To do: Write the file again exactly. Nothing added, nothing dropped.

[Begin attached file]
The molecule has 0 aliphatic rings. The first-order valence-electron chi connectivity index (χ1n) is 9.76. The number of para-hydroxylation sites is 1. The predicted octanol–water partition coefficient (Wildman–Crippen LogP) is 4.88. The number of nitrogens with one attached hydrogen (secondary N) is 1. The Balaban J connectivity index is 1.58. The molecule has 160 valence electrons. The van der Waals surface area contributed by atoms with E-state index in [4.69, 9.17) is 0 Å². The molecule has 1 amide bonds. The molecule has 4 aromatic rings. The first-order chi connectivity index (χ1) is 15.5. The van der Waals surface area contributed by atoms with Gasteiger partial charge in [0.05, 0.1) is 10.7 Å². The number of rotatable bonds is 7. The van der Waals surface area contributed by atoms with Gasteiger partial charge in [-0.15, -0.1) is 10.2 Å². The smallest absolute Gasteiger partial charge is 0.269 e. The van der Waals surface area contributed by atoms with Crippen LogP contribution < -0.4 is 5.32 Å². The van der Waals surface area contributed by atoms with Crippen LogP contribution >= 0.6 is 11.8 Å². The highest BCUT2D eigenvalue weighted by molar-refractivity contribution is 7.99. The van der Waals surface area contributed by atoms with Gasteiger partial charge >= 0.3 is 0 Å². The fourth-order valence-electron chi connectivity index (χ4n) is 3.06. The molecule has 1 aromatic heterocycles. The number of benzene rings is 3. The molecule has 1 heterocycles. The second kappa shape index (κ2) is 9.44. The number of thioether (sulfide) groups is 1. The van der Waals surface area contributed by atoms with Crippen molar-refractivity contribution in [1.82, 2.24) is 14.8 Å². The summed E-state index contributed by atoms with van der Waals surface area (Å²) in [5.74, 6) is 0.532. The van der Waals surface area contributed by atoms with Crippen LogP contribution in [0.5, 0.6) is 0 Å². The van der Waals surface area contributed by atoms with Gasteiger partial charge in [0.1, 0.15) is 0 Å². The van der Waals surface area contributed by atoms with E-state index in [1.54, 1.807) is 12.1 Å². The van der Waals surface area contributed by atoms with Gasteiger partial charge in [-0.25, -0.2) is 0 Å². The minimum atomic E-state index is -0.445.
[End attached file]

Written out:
The molecule has 0 aliphatic rings. The first-order valence-electron chi connectivity index (χ1n) is 9.76. The number of para-hydroxylation sites is 1. The predicted octanol–water partition coefficient (Wildman–Crippen LogP) is 4.88. The number of nitrogens with one attached hydrogen (secondary N) is 1. The Balaban J connectivity index is 1.58. The molecule has 160 valence electrons. The van der Waals surface area contributed by atoms with E-state index in [4.69, 9.17) is 0 Å². The molecule has 1 amide bonds. The molecule has 4 aromatic rings. The first-order chi connectivity index (χ1) is 15.5. The van der Waals surface area contributed by atoms with Gasteiger partial charge in [0.05, 0.1) is 10.7 Å². The number of rotatable bonds is 7. The van der Waals surface area contributed by atoms with Gasteiger partial charge in [-0.15, -0.1) is 10.2 Å². The smallest absolute Gasteiger partial charge is 0.269 e. The van der Waals surface area contributed by atoms with Crippen LogP contribution < -0.4 is 5.32 Å². The van der Waals surface area contributed by atoms with Crippen LogP contribution >= 0.6 is 11.8 Å². The highest BCUT2D eigenvalue weighted by molar-refractivity contribution is 7.99. The van der Waals surface area contributed by atoms with Gasteiger partial charge >= 0.3 is 0 Å². The fourth-order valence-electron chi connectivity index (χ4n) is 3.06. The molecule has 1 aromatic heterocycles. The number of benzene rings is 3. The molecule has 1 heterocycles. The second kappa shape index (κ2) is 9.44. The number of thioether (sulfide) groups is 1. The van der Waals surface area contributed by atoms with Crippen molar-refractivity contribution in [1.82, 2.24) is 14.8 Å². The summed E-state index contributed by atoms with van der Waals surface area (Å²) in [5.74, 6) is 0.532. The van der Waals surface area contributed by atoms with Crippen LogP contribution in [0.5, 0.6) is 0 Å². The van der Waals surface area contributed by atoms with Gasteiger partial charge in [0.1, 0.15) is 0 Å². The van der Waals surface area contributed by atoms with E-state index in [1.54, 1.807) is 12.1 Å². The van der Waals surface area contributed by atoms with Gasteiger partial charge in [-0.25, -0.2) is 0 Å². The minimum atomic E-state index is -0.445.